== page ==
Drinking culture in Columbia is as popular as it’s ever been, a big catalyst for the region’s growth.
According to the Brewers Association, American craft beer was a $27 billion dollar industry in 2018. $796 million of that was generated by the more than 80 breweries and brewpubs in South Carolina. 13 breweries and brewpubs currently reside in the Columbia area.
Craft cocktails have seen just as big a boom. Research by the Bw166 group showed that spirits were a $64 billion dollar industry in the U.S. during 2018. Bar programs aren’t just a nice luxury in today’s restaurant scene, but rather a semi-necessity to a serious business looking to make an imprint on the city. Bone-In Barbeque, The War Mouth and Hendrix are just a few of the newer Columbia restaurants that have emphasized bar programs to great success.
Beyond that, there’s countless festivals and events centered around the popularity of beer, whiskey, wine and craft drinks.
Unfortunately, I can’t enjoy most of it.
I, like many people of Asian descent, have an alcohol intolerance. Alcohol intolerance is a genetic condition where the body is unable to breakdown alcohol. It’s common in Asian populations due to a mutation that occurred when rice was domesticated. The enzyme that typically exists to convert alcohol in our body to a safer, more controlled substance got deactivated somewhere along the line. Instead of being able to enjoy the best parts of alcohol, I get the worst parts in a fraction of the time.
But it’s not just people with alcohol intolerance that don’t engage in drinking though. There are also people in the middle of pregnancy, members of different religious groups whose practices don’t allow alcohol, individuals who struggle with addiction, or people who simply don’t drink. That’s a large swath of people that don’t have the capacity to enjoy today’s burgenong drinking culture.
One of the hardest things about going to bars, restaurants or parties involving drinking is the feeling of alienation from everybody else. There have been many nights I’ve nursed the lowest gravity beer I can find for several hours while everyone around has the opportunity to explore different gins, whiskeys and interesting craft beers.
In restaurant situations, wait staff seem to respond better to tables that order alcoholic beverages, and hence spending more money. Not to mention the fact that pairing a meal with water or soda just isn’t as satisfying.
Non-alcoholic options, however, offer an opportunity to soften and balance these scenarios.
In the past, many non-alcoholic drinks went by the name “mocktail,” which to this day conjures images of sticky, sweet Shirley Temples and Virgin Marys. Non-alcoholic options have gotten incredibly sophisticated over the years, though, leaving mixologists to drop the description, often opting for either “non-alcoholic” or “spirit-free.” The popularity of bar culture has been a great benefit for non-alcoholic drinkers, as restaurants have more tools to work with for crafting interesting options.
For instance, Bourbon, the popular Main street whiskey bar, recently provided me with a ginger drink with pineapple and coconut juice and ginger beer shaken with a housemade ginger syrup and muddled mint. The drink was sharp and dynamic with big ginger notes and freshness from the mint.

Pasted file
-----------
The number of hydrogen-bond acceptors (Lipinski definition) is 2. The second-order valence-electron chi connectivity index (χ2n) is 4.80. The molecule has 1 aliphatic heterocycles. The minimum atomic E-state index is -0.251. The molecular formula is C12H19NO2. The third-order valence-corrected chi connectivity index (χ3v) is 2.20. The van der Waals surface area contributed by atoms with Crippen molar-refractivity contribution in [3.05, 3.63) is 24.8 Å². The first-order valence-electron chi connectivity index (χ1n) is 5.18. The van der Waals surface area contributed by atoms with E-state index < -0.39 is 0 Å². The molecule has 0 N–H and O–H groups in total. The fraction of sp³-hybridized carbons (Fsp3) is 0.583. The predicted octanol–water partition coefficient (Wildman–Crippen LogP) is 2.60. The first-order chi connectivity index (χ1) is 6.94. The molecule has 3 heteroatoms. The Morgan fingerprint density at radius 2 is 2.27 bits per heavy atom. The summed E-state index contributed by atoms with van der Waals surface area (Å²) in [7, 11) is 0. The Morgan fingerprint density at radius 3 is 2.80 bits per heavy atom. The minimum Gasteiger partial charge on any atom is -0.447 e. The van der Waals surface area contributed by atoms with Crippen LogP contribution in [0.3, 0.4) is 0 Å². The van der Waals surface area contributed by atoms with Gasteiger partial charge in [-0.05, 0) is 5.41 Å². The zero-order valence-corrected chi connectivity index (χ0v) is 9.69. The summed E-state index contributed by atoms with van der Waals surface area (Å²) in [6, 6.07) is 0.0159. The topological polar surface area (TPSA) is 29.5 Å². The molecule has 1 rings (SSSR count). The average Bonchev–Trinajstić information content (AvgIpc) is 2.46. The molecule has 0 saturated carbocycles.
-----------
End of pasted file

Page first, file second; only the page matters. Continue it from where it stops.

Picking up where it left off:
Across town at Tazza Kitchen in Forest Acres, mixologist and bar lead Jake Smith crafted a couple of seasonal options, including a warmly spiced chai drink perfumed with lemon, orange and cinnamon, and a light, floral drink with hibiscus-rosewater syrup, pineapple, grapefruit and lemon.
Unlike most restaurants in town, Smith lists non-alcoholic drinks directly on the seasonal drink menu.
“We’ve had way more orders,” Smith says when asked about the popularity of the drinks since they were added to the main cocktail list. “It’s been good for us, because prior [to putting non-alcoholic options on the menu] we would do our best to accommodate and make a drink on the set, but now that we have some set options it streamlines the process.”
While every higher-end bar in town is typically more than able to come up with unique drink options for non-alcoholic drinkers, the benefit of printed choices is helpful, cutting out the need for uncomfortable explanations — especially for individuals with a more difficult history with alcohol.
While still relatively limited in Columbia, non-alcoholic drinks have become more of an industry standard down the road in Charleston, thanks in large part to the efforts of Ben’s Friends, a support group aimed at professionals who struggle with substance abuse. The hope is to help create a safe haven and judgment-free zone.
Ben’s Friends co-founder Steve Palmer, also the managing partner of The Indigo Road Hospitality Group, has played a role in helping make spirit-free drinks a common part of cocktail menus in all his restaurants in the city. That influence has spread to others, to the point where some places have entire menus dedicated to spirit-free craft drinks.
Here’s hoping that Columbia, which frequently follows the trends set by our coastal neighbor, follows suit, and makes non-alcoholic drinks a more vital presence at local bars.